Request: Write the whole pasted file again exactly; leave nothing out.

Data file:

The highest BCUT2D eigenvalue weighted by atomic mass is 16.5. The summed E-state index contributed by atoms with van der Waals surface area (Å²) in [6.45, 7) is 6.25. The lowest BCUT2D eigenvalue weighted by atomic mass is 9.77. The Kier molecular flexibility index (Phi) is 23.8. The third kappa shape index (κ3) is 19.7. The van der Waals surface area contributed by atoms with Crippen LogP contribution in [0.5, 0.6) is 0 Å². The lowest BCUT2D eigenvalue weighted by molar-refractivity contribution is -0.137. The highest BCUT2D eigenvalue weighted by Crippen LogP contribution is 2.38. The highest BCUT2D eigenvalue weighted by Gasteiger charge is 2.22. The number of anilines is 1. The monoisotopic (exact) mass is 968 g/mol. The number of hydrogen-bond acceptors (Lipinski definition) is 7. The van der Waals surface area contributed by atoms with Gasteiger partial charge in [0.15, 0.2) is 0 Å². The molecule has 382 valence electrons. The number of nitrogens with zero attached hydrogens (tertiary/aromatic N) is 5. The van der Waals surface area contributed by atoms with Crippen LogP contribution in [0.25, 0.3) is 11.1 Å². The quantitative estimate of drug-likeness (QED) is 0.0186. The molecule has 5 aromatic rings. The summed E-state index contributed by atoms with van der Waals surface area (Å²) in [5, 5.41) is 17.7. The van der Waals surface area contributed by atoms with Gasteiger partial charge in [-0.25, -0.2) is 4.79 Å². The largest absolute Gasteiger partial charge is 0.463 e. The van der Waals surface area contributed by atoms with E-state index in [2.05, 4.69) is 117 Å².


The highest BCUT2D eigenvalue weighted by atomic mass is 16.5. The summed E-state index contributed by atoms with van der Waals surface area (Å²) in [6.45, 7) is 6.25. The lowest BCUT2D eigenvalue weighted by atomic mass is 9.77. The Kier molecular flexibility index (Phi) is 23.8. The third kappa shape index (κ3) is 19.7. The van der Waals surface area contributed by atoms with Crippen LogP contribution in [0.5, 0.6) is 0 Å². The lowest BCUT2D eigenvalue weighted by molar-refractivity contribution is -0.137. The highest BCUT2D eigenvalue weighted by Crippen LogP contribution is 2.38. The highest BCUT2D eigenvalue weighted by Gasteiger charge is 2.22. The number of anilines is 1. The monoisotopic (exact) mass is 968 g/mol. The number of hydrogen-bond acceptors (Lipinski definition) is 7. The van der Waals surface area contributed by atoms with Gasteiger partial charge in [0.15, 0.2) is 0 Å². The molecule has 382 valence electrons. The number of nitrogens with zero attached hydrogens (tertiary/aromatic N) is 5. The van der Waals surface area contributed by atoms with Crippen LogP contribution in [0.25, 0.3) is 11.1 Å². The quantitative estimate of drug-likeness (QED) is 0.0186. The molecule has 5 aromatic rings. The summed E-state index contributed by atoms with van der Waals surface area (Å²) in [5, 5.41) is 17.7. The van der Waals surface area contributed by atoms with Gasteiger partial charge in [-0.25, -0.2) is 4.79 Å². The largest absolute Gasteiger partial charge is 0.463 e. The van der Waals surface area contributed by atoms with E-state index in [2.05, 4.69) is 117 Å².